More seasoned observers of media behavior, of course, aren’t surprised or shocked when they hear that social media companies have taken steps to constrain the parameters of acceptable debate or silence certain voices.
The establishment media, its reporters, and its editors have viewed this kind of “censorship” as both necessary and laudable since at least the early twentieth century. It was at that time that American progressives began to make headway with the idea that journalists should act as gatekeepers of truth and that “the press” should determine for itself what it was that people ought to be allowed to read and know.
As I noted last year, this idea was promoted especially forcefully in Walter Lippmann’s 1922 book Public Opinion. Lippmann contended that ordinary people are incapable of reading about events from diverse sources and making up their own minds. Rather, it was necessary for experts to provide only “controlled reporting and objective analysis.”
But how is this “objective analysis” to be achieved? The answer, according to Lippman, lies in making journalism more scientific, and in making facts “fixed, objectified, measured, [and] named.”
Thus was born the idea of the “objective” journalist who was above bias and who communicated to the public the only truth. Naturally, this implies that all “untrue” narratives must therefore be silenced.
[RELATED: “‘Objective Journalism’ Has Always Been a Myth” by Ryan McMaken]
In reality, of course, the journalists and editors themselves, like all human beings, brought with them their own biases and partisan sympathies. As the twentieth century progressed, journalism schools at colleges and universities cemented certain biases among those who went to work for major media companies. By midcentury, changes in the technological and media landscape narrowed the number of media outlets and the public became increasingly dependent on fewer and fewer editors and journalists at a shrinking number of companies. As Bruce Thornton has explained at the Hoover Institution:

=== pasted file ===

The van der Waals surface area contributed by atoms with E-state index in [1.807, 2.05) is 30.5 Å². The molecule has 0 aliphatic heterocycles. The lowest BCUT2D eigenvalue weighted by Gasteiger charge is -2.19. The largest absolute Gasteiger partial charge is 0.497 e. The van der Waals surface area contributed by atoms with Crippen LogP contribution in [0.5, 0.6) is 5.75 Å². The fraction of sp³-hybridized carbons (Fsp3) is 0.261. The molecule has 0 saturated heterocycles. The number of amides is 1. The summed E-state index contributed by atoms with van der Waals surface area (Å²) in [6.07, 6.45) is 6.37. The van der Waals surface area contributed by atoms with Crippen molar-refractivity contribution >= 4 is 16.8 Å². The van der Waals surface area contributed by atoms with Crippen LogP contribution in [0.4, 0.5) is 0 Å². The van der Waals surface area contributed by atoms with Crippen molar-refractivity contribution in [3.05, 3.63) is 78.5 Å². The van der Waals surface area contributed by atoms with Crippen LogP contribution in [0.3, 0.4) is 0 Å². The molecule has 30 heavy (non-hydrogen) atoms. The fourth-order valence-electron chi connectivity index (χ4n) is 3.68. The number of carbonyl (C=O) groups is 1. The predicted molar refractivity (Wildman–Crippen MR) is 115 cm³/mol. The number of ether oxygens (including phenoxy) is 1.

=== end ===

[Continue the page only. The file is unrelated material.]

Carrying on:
The second development that increased the malign partisan influence of the media in the postwar period was the rise of television and the decline in the number of newspapers. With that, there were fewer and fewer information sources from which readers could chose, giving the three television networks and the big metropolitan papers, especially the New York Times, inordinate unchallenged power over public information. At the same time, those seeking alternative points of view had fewer and fewer daily papers, while the ones that remained were dependent on a few news services such as the Associated Press, which represents one point of view. To speak in Madisonian terms, one media faction had now expanded to the point that it crowded out and marginalized alternative points of view.
Creating Alternatives to the Establishment Media
This transformation did not go unnoticed. By the 1940s, it was increasingly clear that a distinction had arisen between the “establishment” media and what would come to be known as “alternati